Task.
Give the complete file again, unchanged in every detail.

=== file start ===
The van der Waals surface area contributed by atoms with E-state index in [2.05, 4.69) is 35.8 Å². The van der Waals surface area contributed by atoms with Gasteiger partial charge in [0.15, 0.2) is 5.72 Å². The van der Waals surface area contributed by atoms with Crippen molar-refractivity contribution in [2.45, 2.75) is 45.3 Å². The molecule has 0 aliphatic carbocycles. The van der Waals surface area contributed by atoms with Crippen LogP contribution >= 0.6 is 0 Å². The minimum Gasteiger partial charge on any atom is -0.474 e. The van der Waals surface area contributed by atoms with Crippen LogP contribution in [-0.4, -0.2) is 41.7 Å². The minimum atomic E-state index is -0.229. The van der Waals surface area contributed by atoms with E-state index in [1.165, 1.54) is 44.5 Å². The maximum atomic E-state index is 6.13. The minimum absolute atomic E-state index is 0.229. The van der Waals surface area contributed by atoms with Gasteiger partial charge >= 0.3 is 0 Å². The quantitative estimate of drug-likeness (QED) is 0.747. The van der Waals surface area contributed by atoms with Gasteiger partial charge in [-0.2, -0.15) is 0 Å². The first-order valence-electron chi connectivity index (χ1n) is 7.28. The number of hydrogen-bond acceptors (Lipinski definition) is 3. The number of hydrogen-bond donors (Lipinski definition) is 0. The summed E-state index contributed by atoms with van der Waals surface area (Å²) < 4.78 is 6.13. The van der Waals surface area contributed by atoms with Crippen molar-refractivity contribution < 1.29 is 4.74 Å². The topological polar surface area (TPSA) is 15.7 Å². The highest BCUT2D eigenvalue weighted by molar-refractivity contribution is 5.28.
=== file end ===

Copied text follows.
The van der Waals surface area contributed by atoms with E-state index in [2.05, 4.69) is 35.8 Å². The van der Waals surface area contributed by atoms with Gasteiger partial charge in [0.15, 0.2) is 5.72 Å². The van der Waals surface area contributed by atoms with Crippen molar-refractivity contribution in [2.45, 2.75) is 45.3 Å². The molecule has 0 aliphatic carbocycles. The van der Waals surface area contributed by atoms with Crippen LogP contribution >= 0.6 is 0 Å². The minimum Gasteiger partial charge on any atom is -0.474 e. The van der Waals surface area contributed by atoms with Crippen LogP contribution in [-0.4, -0.2) is 41.7 Å². The minimum atomic E-state index is -0.229. The van der Waals surface area contributed by atoms with E-state index in [1.165, 1.54) is 44.5 Å². The maximum atomic E-state index is 6.13. The minimum absolute atomic E-state index is 0.229. The van der Waals surface area contributed by atoms with Gasteiger partial charge >= 0.3 is 0 Å². The quantitative estimate of drug-likeness (QED) is 0.747. The van der Waals surface area contributed by atoms with Gasteiger partial charge in [-0.2, -0.15) is 0 Å². The first-order valence-electron chi connectivity index (χ1n) is 7.28. The number of hydrogen-bond acceptors (Lipinski definition) is 3. The number of hydrogen-bond donors (Lipinski definition) is 0. The summed E-state index contributed by atoms with van der Waals surface area (Å²) < 4.78 is 6.13. The van der Waals surface area contributed by atoms with Crippen molar-refractivity contribution < 1.29 is 4.74 Å². The topological polar surface area (TPSA) is 15.7 Å². The highest BCUT2D eigenvalue weighted by molar-refractivity contribution is 5.28.